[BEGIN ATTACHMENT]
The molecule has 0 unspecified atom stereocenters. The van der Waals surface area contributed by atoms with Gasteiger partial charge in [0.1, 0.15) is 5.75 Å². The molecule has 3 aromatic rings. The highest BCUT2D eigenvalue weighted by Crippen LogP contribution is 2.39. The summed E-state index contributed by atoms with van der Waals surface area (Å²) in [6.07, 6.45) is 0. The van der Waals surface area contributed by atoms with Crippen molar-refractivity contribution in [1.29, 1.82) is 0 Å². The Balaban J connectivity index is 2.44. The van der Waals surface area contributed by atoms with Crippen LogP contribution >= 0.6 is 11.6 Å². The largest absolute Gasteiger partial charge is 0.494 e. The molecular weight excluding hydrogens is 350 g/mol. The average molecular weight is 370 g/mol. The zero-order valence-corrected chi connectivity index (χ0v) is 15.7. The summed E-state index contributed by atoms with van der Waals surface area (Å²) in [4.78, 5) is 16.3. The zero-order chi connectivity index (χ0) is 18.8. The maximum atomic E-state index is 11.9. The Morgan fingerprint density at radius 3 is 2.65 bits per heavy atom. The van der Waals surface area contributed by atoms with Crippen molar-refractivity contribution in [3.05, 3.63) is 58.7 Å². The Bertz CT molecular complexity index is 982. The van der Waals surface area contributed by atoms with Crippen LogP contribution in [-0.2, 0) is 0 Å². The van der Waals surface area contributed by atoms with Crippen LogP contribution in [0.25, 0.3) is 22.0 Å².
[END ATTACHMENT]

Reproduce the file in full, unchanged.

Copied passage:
The molecule has 0 unspecified atom stereocenters. The van der Waals surface area contributed by atoms with Gasteiger partial charge in [0.1, 0.15) is 5.75 Å². The molecule has 3 aromatic rings. The highest BCUT2D eigenvalue weighted by Crippen LogP contribution is 2.39. The summed E-state index contributed by atoms with van der Waals surface area (Å²) in [6.07, 6.45) is 0. The van der Waals surface area contributed by atoms with Crippen molar-refractivity contribution in [1.29, 1.82) is 0 Å². The Balaban J connectivity index is 2.44. The van der Waals surface area contributed by atoms with Crippen LogP contribution >= 0.6 is 11.6 Å². The largest absolute Gasteiger partial charge is 0.494 e. The molecular weight excluding hydrogens is 350 g/mol. The average molecular weight is 370 g/mol. The zero-order valence-corrected chi connectivity index (χ0v) is 15.7. The summed E-state index contributed by atoms with van der Waals surface area (Å²) in [4.78, 5) is 16.3. The zero-order chi connectivity index (χ0) is 18.8. The maximum atomic E-state index is 11.9. The Morgan fingerprint density at radius 3 is 2.65 bits per heavy atom. The van der Waals surface area contributed by atoms with Crippen molar-refractivity contribution in [3.05, 3.63) is 58.7 Å². The Bertz CT molecular complexity index is 982. The van der Waals surface area contributed by atoms with Crippen LogP contribution in [-0.2, 0) is 0 Å². The van der Waals surface area contributed by atoms with Crippen LogP contribution in [0.25, 0.3) is 22.0 Å².